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News from a wargamer with a special interest in the military history of the Balkans. It mainly covers my current reading and wargaming projects. For more detail you can visit the web sites I edit - Balkan Military History and Glasgow & District Wargaming Society. Or follow me on Twitter @Balkan_Dave
or on Mastodon @balkandave@mastodon.scot, or Threads @davewatson1683

HMS Ambuscade

My latest writing project is about Royal Navy ships called HMS Ambuscade. I am a member of the Advisory Group for the Clyde Naval Heritage charity, planning to bring the latest vessel of that name, a Type 21 frigate, back to the Clyde where it was built. This HMS Ambuscade served in the Falklands War and was later sold to Pakistan. The Pakistan Navy has kindly agreed to donate the ship; we just have to get it home!

There have been five main ships called HMS Ambuscade in the Royal Navy. It gets a little more complex during the Napoleonic Wars when two captured French and one Dutch ship were briefly renamed Ambuscade. The Royal Navy's first steam-powered frigate was laid down in 1830 and was initially named HMS Ambuscade. However, it was renamed HMS Amphion when launched in 1846.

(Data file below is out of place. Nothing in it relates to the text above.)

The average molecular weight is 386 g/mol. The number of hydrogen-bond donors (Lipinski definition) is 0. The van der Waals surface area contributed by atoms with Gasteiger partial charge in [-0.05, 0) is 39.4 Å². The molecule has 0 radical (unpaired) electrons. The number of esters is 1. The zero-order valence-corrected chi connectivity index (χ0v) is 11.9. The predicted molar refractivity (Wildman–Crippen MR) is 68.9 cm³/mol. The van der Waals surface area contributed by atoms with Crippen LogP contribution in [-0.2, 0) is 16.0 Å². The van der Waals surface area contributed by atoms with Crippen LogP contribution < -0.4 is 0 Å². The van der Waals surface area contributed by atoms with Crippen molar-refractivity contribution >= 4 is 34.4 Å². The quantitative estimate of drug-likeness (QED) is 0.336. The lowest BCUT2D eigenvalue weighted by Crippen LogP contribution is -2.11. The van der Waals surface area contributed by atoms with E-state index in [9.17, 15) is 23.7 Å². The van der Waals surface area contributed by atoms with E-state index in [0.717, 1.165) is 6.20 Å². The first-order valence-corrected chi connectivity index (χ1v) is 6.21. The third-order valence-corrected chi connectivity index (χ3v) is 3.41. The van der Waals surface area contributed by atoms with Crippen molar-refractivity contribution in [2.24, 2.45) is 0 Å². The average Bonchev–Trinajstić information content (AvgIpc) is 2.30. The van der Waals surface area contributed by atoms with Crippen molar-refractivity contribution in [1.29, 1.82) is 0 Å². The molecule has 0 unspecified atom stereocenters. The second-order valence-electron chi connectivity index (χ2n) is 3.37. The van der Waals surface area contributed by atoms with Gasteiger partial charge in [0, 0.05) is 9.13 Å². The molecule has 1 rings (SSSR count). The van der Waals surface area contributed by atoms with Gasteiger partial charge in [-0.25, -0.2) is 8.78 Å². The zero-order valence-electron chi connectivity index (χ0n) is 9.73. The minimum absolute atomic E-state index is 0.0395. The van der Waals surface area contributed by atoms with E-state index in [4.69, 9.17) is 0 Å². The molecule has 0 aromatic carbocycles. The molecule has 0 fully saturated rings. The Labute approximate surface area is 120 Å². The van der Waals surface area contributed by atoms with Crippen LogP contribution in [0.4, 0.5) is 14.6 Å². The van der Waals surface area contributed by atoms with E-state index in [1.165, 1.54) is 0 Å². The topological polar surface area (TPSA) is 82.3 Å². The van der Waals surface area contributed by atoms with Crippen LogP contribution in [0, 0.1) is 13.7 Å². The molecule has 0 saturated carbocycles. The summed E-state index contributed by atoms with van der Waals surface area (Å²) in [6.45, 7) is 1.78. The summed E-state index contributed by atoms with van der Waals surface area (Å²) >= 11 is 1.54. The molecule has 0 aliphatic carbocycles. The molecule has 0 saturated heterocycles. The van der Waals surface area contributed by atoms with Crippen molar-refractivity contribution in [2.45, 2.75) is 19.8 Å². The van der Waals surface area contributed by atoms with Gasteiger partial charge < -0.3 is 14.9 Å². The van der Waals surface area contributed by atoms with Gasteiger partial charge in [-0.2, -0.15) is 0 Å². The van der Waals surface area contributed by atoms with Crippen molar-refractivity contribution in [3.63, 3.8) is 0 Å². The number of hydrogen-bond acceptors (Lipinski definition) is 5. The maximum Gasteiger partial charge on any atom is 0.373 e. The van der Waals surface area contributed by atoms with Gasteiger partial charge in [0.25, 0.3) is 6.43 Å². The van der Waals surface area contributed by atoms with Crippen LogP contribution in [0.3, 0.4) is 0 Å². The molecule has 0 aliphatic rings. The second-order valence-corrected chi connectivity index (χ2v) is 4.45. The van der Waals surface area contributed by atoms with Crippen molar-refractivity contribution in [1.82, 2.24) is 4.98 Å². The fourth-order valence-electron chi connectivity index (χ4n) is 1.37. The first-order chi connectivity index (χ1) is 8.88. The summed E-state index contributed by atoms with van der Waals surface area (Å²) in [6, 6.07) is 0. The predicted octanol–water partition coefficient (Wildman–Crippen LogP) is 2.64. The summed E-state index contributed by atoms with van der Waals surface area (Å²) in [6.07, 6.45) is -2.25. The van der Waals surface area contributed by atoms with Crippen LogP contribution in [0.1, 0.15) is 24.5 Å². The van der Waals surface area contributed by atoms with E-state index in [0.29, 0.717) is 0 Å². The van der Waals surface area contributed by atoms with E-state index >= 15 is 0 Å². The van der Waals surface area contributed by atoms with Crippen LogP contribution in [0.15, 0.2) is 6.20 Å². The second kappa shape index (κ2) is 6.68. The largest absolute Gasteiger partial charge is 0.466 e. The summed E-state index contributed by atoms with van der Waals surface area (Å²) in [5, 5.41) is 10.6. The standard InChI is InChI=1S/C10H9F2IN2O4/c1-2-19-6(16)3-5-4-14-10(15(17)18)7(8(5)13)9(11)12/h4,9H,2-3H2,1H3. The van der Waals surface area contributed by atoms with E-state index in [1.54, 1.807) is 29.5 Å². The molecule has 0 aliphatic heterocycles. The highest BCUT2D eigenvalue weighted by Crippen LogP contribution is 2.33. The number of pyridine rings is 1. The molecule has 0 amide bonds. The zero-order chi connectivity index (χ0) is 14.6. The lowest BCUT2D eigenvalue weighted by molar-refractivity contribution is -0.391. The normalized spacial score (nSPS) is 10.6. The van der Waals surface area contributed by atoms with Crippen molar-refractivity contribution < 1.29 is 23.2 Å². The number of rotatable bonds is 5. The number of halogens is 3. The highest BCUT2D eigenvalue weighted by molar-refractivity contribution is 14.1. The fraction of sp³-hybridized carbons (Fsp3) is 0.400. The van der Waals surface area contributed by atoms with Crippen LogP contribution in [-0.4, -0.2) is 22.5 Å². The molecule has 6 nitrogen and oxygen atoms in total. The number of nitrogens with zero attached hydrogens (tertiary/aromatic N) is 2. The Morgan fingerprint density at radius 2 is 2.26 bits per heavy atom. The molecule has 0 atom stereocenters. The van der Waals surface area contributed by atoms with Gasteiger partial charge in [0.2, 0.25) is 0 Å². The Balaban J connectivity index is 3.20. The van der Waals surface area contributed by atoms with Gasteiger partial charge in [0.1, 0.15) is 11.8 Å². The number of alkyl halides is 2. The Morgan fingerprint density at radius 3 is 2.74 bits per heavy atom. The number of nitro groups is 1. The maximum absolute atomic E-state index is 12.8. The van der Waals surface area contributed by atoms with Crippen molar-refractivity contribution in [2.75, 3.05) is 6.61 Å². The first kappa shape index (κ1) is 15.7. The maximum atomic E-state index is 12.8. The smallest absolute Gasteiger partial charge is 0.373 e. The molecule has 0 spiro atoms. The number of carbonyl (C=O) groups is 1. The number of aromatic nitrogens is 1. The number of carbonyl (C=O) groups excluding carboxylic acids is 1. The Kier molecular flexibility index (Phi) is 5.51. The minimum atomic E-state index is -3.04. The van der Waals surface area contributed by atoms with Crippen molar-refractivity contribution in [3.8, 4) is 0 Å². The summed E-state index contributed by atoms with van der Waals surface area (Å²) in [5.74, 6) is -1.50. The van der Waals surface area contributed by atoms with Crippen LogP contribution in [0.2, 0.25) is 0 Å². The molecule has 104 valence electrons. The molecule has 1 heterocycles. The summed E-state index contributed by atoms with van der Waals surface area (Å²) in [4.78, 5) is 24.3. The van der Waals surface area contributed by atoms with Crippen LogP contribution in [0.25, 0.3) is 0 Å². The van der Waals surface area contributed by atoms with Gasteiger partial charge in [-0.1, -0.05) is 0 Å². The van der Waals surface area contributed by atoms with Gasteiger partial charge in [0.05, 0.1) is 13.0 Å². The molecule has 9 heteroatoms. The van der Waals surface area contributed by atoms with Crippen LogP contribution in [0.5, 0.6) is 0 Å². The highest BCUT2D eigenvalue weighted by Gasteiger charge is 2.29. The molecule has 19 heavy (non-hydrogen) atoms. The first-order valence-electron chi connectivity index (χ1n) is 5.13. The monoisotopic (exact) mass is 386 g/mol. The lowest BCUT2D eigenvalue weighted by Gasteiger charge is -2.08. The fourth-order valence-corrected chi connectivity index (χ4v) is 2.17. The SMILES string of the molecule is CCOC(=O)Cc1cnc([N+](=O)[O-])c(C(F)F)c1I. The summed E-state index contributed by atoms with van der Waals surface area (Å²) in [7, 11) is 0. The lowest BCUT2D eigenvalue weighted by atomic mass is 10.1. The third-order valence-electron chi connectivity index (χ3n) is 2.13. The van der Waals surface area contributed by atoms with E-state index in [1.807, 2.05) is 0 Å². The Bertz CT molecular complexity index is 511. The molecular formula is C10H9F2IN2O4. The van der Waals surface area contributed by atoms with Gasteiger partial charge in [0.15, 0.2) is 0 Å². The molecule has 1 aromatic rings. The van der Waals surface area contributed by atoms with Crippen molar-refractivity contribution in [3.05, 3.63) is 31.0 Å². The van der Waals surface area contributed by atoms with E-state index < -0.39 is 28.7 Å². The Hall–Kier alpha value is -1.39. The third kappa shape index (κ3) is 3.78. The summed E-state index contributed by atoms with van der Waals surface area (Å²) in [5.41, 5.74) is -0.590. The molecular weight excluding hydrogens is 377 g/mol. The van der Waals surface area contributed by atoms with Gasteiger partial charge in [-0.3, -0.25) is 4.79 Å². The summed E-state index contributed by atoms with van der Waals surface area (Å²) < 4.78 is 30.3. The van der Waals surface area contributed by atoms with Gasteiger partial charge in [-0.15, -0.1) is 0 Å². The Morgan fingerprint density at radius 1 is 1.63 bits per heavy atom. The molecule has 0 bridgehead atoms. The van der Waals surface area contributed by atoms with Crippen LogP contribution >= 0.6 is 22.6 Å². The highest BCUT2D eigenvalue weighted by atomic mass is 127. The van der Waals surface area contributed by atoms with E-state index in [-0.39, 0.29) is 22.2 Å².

Book reviews

British Frigate vs French Frigate - Osprey introduction to frigate warfare during the Napoleonic Wars. It includes a section on the capture of HMS Ambuscade in 1798.

British Destroyers 1892-1918 - Osprey book on the development of Torpedo-Boat Destroyers before WW1. Includes the K-class HMS Ambuscade

Sailors, Ships and Sea Fights - the proceedings from Helion's 2022 Naval History Conference (1721-1815). There are 14 papers organised into three sections. Naval operations in Europe and North America and naval administration.

The Falklands Naval Campaign 1982 - a more recent 2021 study of the campaign in the Osprey campaign series.

Sources on the Pakistan Navy are discussed here.

Other posts

One of the early captains of HMS Ambuscade was Lucius O’Brien. He had previously commanded HMS Sheerness, which played a role in defeating the Jacobite Uprising by capturing the sloop Le Prince Charles (14) (the renamed Le Hasard) off the north coast of Scotland near the Kyle of Tongue on 25 March 1746. The French ship carried £13,000 in much-needed gold, weapons and supplies for the Jacobites. We refought the land action

Here is a video of the ship in Pakistan Navy service. Last of the Amazons

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